Taymor told the New York Times that the show will need to be a hit on the level of her previous Broadway hit, The Lion King, in order to recoup its production costs, which some production executives have estimated at $50 million.
I’m aware of [the show’s need to be a hit], that’s my responsibility as an artist,” Taymor said. “I’m not doing this for a small audience; I’m doing it for a world audience.”
The New York Post had previously reported that rehearsals for Spider-Man are set to start this summer, with previews scheduled for October and an opening planned for November 2010.
The show was originally scheduled to start performances Feb. 25 at the Hilton Theatre. Taymor said that she was in discussions with the musical’s lead producer, Michael Cohl, to establish a budget and production plan so that further delays will be avoided.
Taymor said of the media coverage of her show’s troubles: “What I’ve learned is that the Internet has its pluses and minuses. But keep three things in mind: No. 1, all of the money that goes into this show will employ a lot of artists, actors, technician, designers, make-up people, dancers; No. 2, the audience won’t get rooked, so they shouldn’t be complaining, because they’ll be paying about the same as they would for a two-character, one-set production; and No. 3, it’s Spider-Man! Would you want to create a show with modest expectations? If we’re the behemoth that some people think we are, well, let’s ignore it, go on, and create something special.”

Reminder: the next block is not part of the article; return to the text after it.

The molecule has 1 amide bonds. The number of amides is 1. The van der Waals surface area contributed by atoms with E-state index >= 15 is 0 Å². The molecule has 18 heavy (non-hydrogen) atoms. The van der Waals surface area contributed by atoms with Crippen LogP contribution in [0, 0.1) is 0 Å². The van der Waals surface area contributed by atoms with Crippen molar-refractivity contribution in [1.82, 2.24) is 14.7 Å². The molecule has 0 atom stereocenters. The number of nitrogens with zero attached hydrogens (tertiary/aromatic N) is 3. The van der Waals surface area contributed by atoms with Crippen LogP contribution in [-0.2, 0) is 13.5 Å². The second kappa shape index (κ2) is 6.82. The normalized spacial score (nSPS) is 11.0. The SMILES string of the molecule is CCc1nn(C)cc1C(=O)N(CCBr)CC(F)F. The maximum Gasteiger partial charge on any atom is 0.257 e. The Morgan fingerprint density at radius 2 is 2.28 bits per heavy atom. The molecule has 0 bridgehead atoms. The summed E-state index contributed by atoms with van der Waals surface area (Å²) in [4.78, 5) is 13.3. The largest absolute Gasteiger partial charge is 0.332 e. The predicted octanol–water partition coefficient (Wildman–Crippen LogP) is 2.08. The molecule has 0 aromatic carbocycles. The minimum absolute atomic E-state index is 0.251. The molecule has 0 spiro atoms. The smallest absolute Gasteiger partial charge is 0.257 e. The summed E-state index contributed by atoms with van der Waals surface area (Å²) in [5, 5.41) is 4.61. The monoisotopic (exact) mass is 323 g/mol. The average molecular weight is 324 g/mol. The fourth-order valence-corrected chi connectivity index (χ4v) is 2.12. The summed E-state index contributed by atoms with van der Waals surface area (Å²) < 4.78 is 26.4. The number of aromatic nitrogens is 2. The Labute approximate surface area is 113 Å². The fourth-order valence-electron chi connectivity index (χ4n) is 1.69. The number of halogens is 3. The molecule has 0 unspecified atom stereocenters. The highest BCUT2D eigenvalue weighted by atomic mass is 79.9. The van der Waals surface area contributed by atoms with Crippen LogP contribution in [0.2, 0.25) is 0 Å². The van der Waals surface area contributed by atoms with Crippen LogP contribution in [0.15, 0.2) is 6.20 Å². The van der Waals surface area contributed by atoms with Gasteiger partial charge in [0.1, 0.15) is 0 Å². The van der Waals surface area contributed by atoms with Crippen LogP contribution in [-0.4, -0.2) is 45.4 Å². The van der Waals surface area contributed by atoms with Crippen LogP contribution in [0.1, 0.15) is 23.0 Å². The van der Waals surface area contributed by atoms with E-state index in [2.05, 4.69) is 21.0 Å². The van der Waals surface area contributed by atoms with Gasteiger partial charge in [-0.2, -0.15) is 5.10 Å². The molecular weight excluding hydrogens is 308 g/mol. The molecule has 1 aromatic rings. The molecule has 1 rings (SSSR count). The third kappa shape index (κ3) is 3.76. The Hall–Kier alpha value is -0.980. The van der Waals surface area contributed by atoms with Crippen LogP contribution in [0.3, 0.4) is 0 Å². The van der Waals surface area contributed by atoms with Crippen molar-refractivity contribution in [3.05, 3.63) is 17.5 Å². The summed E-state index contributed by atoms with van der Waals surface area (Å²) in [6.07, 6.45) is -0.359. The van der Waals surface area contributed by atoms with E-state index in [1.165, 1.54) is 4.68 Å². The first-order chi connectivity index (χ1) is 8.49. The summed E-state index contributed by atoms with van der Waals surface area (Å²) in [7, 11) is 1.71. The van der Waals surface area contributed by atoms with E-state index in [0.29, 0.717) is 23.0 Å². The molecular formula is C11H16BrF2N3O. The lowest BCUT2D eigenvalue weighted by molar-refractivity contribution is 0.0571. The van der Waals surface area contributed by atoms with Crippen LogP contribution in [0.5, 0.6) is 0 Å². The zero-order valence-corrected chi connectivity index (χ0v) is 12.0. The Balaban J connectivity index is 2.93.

Spider Man: Turn Off the Dark will feature a score by U2’s Bono and The Edge, and a book by Taymor and Glen Berger (Underneath the Lintel). Reeve Carney, who will play the title character, is the only actor confirmed to star in the show after the previously announced Evan Rachel Wood and Alan Cumming pulled out. The New York Post had reported that Patrick Page may replace Cumming as the Green Goblin. Carney was scheduled to perform at the New Dramatists Luncheon honoring Taymor.
— Thomas Peter